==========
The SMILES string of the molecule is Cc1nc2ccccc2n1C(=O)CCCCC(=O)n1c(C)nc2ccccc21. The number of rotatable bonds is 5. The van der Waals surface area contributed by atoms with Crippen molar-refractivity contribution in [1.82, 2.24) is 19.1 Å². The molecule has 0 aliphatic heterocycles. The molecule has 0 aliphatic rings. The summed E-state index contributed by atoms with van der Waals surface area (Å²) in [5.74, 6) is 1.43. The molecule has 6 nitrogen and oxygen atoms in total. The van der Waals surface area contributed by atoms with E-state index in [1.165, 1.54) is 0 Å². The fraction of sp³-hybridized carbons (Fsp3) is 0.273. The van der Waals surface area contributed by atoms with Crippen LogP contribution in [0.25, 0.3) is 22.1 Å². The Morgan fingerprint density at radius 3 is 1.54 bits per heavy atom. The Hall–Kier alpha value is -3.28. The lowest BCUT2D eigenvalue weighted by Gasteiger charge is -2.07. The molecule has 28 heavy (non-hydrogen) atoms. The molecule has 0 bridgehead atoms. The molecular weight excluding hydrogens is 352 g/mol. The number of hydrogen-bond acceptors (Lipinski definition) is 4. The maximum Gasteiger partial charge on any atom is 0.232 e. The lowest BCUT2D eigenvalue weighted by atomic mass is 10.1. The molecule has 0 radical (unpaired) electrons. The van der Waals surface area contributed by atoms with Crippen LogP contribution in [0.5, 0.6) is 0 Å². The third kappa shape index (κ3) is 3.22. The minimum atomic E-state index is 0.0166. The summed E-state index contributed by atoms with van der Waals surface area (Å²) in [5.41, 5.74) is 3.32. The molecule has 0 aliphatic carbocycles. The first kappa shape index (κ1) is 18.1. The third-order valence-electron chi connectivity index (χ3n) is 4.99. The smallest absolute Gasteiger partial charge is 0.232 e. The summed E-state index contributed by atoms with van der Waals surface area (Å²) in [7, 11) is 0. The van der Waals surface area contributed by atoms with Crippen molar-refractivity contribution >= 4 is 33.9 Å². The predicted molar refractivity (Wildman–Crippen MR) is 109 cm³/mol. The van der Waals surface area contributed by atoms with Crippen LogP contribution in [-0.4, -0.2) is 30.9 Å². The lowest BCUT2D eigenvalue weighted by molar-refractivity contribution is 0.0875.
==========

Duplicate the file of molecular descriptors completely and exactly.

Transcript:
The SMILES string of the molecule is Cc1nc2ccccc2n1C(=O)CCCCC(=O)n1c(C)nc2ccccc21. The number of rotatable bonds is 5. The van der Waals surface area contributed by atoms with Crippen molar-refractivity contribution in [1.82, 2.24) is 19.1 Å². The molecule has 0 aliphatic heterocycles. The molecule has 0 aliphatic rings. The summed E-state index contributed by atoms with van der Waals surface area (Å²) in [5.74, 6) is 1.43. The molecule has 6 nitrogen and oxygen atoms in total. The van der Waals surface area contributed by atoms with E-state index in [1.165, 1.54) is 0 Å². The fraction of sp³-hybridized carbons (Fsp3) is 0.273. The van der Waals surface area contributed by atoms with Crippen LogP contribution in [0.25, 0.3) is 22.1 Å². The Morgan fingerprint density at radius 3 is 1.54 bits per heavy atom. The Hall–Kier alpha value is -3.28. The lowest BCUT2D eigenvalue weighted by Gasteiger charge is -2.07. The molecule has 28 heavy (non-hydrogen) atoms. The molecule has 0 bridgehead atoms. The molecular weight excluding hydrogens is 352 g/mol. The number of hydrogen-bond acceptors (Lipinski definition) is 4. The maximum Gasteiger partial charge on any atom is 0.232 e. The lowest BCUT2D eigenvalue weighted by atomic mass is 10.1. The molecule has 0 radical (unpaired) electrons. The van der Waals surface area contributed by atoms with Crippen LogP contribution in [0.5, 0.6) is 0 Å². The third kappa shape index (κ3) is 3.22. The minimum atomic E-state index is 0.0166. The summed E-state index contributed by atoms with van der Waals surface area (Å²) in [5.41, 5.74) is 3.32. The molecule has 0 aliphatic carbocycles. The first kappa shape index (κ1) is 18.1. The third-order valence-electron chi connectivity index (χ3n) is 4.99. The smallest absolute Gasteiger partial charge is 0.232 e. The summed E-state index contributed by atoms with van der Waals surface area (Å²) in [7, 11) is 0. The van der Waals surface area contributed by atoms with Crippen molar-refractivity contribution >= 4 is 33.9 Å². The predicted molar refractivity (Wildman–Crippen MR) is 109 cm³/mol. The van der Waals surface area contributed by atoms with Crippen LogP contribution in [-0.4, -0.2) is 30.9 Å². The lowest BCUT2D eigenvalue weighted by molar-refractivity contribution is 0.0875.